Get a Bang Out of Reading

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Japan 1Most years the Kentucky Derby Festival (in my hometown) is launched with the big bang of Thunder Over Louisville, a pyrotechnic display of sky-filling beauty. Most years it’s the largest fireworks display in North America. The event draws about 800,000 people to the banks of the Ohio River for 30 mesmerizing minutes of explosive creativity.

Being a fan of such things, I have attended probably 85 percent of these annual extravaganzas. One year I arrived during a five-hour parade of military aircraft, stunt and formation planes, parachutists and thunderous noise. Some dear friends of mine were waiting for me along the parade route, and via cell phone, they talked me into finding them at their perfect viewing location.

Between watching the final aerial stunts, I noted a man reading a book. He had his camera all set up, and was seated in a folding chair holding a book in which the lines of print went from top to bottom, which I quickly deduced meant he was reading a Japanese book. Then I noticed he was at the end of his book and clearly so engrossed by it that he was missing a rather impressive smoke and spark streaming loop de loop high above us.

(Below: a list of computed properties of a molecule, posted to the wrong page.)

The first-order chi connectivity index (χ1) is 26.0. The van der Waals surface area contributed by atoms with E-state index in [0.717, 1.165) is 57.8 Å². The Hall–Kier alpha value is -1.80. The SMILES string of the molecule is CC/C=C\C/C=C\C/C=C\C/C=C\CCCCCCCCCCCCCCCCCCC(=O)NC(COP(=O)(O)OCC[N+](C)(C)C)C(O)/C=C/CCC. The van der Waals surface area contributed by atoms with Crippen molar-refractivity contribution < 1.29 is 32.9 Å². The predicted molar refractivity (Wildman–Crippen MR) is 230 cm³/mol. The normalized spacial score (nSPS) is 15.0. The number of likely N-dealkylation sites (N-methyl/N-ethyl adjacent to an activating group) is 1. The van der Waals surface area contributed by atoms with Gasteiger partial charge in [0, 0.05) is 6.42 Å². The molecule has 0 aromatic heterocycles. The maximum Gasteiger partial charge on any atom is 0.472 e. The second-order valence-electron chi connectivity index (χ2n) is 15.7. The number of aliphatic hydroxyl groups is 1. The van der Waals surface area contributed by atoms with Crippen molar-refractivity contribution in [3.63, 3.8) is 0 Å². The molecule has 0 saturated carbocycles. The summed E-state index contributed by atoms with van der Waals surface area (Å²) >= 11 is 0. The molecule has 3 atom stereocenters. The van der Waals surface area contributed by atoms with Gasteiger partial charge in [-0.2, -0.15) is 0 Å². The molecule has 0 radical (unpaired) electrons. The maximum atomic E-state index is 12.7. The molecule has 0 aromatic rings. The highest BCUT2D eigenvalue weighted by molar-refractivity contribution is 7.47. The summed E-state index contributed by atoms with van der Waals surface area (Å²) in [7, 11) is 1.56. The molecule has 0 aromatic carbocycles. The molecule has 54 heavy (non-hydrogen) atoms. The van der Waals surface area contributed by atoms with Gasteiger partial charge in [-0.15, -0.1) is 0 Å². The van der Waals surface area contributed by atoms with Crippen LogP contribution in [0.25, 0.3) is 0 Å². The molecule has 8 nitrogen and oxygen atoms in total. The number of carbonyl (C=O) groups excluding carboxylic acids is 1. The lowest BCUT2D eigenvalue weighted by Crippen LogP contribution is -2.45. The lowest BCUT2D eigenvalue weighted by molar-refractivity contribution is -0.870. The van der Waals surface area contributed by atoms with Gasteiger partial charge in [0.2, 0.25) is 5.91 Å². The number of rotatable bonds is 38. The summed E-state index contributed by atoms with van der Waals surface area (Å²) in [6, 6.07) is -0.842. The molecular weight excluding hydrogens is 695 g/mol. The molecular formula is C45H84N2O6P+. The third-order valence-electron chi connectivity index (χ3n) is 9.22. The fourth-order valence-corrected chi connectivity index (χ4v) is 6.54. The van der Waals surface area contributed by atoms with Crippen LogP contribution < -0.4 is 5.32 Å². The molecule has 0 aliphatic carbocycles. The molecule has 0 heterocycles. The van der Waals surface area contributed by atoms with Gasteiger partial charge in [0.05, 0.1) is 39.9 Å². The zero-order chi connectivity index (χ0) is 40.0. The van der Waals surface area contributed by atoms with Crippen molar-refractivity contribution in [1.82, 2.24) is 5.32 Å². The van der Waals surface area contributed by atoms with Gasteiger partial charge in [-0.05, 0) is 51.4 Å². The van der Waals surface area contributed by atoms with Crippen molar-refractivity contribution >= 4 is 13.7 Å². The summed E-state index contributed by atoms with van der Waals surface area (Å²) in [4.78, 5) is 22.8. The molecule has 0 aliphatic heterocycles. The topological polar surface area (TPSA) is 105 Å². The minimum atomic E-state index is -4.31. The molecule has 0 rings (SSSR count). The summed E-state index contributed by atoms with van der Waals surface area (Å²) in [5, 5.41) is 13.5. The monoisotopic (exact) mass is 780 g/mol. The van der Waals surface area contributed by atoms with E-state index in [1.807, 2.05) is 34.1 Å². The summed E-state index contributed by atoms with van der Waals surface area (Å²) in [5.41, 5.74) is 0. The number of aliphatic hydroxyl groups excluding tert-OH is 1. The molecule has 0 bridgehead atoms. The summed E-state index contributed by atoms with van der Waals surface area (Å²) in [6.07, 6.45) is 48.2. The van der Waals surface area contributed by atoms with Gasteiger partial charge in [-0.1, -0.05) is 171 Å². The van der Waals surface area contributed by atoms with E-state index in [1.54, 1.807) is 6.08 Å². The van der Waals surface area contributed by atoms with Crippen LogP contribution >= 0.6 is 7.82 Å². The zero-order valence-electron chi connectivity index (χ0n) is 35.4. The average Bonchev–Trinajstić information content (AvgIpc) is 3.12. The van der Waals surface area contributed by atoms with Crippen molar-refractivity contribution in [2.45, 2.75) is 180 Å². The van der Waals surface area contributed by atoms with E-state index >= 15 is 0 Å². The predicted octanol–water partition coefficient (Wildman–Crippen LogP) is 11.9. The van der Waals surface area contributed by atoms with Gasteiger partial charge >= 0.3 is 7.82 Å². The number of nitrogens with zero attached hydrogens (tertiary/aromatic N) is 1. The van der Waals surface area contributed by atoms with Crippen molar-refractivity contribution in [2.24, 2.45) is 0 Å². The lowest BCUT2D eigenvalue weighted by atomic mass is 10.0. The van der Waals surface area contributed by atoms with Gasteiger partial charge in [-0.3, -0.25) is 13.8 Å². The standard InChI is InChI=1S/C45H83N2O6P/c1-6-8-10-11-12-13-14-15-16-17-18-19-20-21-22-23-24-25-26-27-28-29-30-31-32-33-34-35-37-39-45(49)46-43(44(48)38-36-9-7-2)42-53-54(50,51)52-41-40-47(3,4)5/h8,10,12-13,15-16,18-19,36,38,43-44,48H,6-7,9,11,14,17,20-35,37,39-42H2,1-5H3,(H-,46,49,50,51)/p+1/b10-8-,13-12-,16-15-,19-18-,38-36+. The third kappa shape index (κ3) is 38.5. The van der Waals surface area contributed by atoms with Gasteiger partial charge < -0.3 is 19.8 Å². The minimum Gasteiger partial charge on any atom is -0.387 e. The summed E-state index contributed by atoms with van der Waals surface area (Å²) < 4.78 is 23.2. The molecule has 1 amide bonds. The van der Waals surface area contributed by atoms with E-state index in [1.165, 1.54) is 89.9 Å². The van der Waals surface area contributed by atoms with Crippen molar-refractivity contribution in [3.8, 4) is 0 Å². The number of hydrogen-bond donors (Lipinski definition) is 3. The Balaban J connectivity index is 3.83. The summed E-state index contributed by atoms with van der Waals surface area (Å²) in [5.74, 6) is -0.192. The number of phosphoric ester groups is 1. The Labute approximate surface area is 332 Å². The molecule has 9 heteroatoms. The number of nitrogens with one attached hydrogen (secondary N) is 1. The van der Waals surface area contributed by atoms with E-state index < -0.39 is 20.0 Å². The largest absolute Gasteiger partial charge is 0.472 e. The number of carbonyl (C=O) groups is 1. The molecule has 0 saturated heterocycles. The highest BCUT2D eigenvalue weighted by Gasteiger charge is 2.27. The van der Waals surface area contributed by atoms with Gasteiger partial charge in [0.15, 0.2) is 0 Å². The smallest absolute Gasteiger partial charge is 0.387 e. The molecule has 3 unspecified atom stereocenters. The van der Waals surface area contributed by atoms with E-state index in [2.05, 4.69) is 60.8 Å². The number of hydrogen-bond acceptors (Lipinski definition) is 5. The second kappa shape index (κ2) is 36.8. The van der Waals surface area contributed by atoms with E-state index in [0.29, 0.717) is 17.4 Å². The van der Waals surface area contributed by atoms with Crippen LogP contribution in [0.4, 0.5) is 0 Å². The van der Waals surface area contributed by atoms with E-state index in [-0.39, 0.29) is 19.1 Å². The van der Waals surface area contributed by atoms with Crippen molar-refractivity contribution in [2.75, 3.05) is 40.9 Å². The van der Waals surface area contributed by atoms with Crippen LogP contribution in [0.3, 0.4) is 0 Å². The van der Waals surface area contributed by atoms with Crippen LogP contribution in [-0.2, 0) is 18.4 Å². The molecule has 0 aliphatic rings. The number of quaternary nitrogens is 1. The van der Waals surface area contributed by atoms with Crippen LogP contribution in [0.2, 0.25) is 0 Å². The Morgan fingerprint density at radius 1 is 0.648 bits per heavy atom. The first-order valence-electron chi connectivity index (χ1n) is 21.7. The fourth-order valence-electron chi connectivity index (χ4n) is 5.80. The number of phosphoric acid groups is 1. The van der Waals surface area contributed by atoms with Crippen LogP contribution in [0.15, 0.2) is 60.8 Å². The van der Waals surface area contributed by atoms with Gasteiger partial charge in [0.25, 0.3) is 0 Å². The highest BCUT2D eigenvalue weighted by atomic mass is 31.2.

Japan 2I reflected at that moment upon what kind of a person interrupts a reader trying to finish the very last page of a captivating book.


And I wondered what kind of a person brings a book to the largest fireworks display on our continent—which, to say the least, is a very non-readerly event.

A true Reader.

I asked if I might take the photo you see here and he agreed, as he experienced the last page of his book.

From this encounter, I made several observations.Japan 3

  1. People who are READERS will read their current books just about any place when given even a tiny slice of time to do it. I always have a book with me (actually several dozen if you count the e-books I have on my cell phone) and had I been alone, I no doubt would have  been reading one of them.
  2. Readers are never bored or impatient in a waiting room (or at an air show). Within a matter of seconds we are no longer waiting for an appointment or at an air show, but are magically transported through print to another place and time, with a different focus and frame of reference.
  3. With the near ubiquity of cell phones in evidence everywhere these days, along with the overlay of thousands of Wi-Fi connections, nearly EVERYBODY (in North America at least) has a pile of books for children and older readers with them ALL the time.

If as a country we actually used such ever-present resources, we might at long last experience the very biggest bang of all—Becoming a Nation of Readers*.

* A 1985 publication of the National Institute of Education describing the path toward full literacy for the USA.



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